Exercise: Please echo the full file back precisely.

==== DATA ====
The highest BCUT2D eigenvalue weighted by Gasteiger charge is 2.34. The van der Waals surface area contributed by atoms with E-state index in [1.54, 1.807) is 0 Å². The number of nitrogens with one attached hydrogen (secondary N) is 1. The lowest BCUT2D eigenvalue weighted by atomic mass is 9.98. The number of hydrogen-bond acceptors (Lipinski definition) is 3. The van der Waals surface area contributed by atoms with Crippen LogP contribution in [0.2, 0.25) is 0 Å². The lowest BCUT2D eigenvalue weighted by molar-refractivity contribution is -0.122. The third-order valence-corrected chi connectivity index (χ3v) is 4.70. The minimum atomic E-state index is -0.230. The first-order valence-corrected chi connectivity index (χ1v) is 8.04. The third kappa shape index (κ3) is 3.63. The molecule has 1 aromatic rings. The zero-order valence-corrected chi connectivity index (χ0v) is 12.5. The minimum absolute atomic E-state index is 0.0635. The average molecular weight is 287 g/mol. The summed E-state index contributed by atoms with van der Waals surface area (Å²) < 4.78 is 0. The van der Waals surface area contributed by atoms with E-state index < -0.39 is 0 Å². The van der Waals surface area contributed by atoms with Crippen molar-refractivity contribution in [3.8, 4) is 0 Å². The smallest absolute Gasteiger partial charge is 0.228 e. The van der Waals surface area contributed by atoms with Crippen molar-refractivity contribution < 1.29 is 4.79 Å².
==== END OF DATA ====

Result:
The highest BCUT2D eigenvalue weighted by Gasteiger charge is 2.34. The van der Waals surface area contributed by atoms with E-state index in [1.54, 1.807) is 0 Å². The number of nitrogens with one attached hydrogen (secondary N) is 1. The lowest BCUT2D eigenvalue weighted by atomic mass is 9.98. The number of hydrogen-bond acceptors (Lipinski definition) is 3. The van der Waals surface area contributed by atoms with Crippen LogP contribution in [0.2, 0.25) is 0 Å². The lowest BCUT2D eigenvalue weighted by molar-refractivity contribution is -0.122. The third-order valence-corrected chi connectivity index (χ3v) is 4.70. The minimum atomic E-state index is -0.230. The first-order valence-corrected chi connectivity index (χ1v) is 8.04. The third kappa shape index (κ3) is 3.63. The molecule has 1 aromatic rings. The zero-order valence-corrected chi connectivity index (χ0v) is 12.5. The minimum absolute atomic E-state index is 0.0635. The average molecular weight is 287 g/mol. The summed E-state index contributed by atoms with van der Waals surface area (Å²) < 4.78 is 0. The van der Waals surface area contributed by atoms with E-state index < -0.39 is 0 Å². The van der Waals surface area contributed by atoms with Crippen molar-refractivity contribution in [3.8, 4) is 0 Å². The smallest absolute Gasteiger partial charge is 0.228 e. The van der Waals surface area contributed by atoms with Crippen molar-refractivity contribution < 1.29 is 4.79 Å².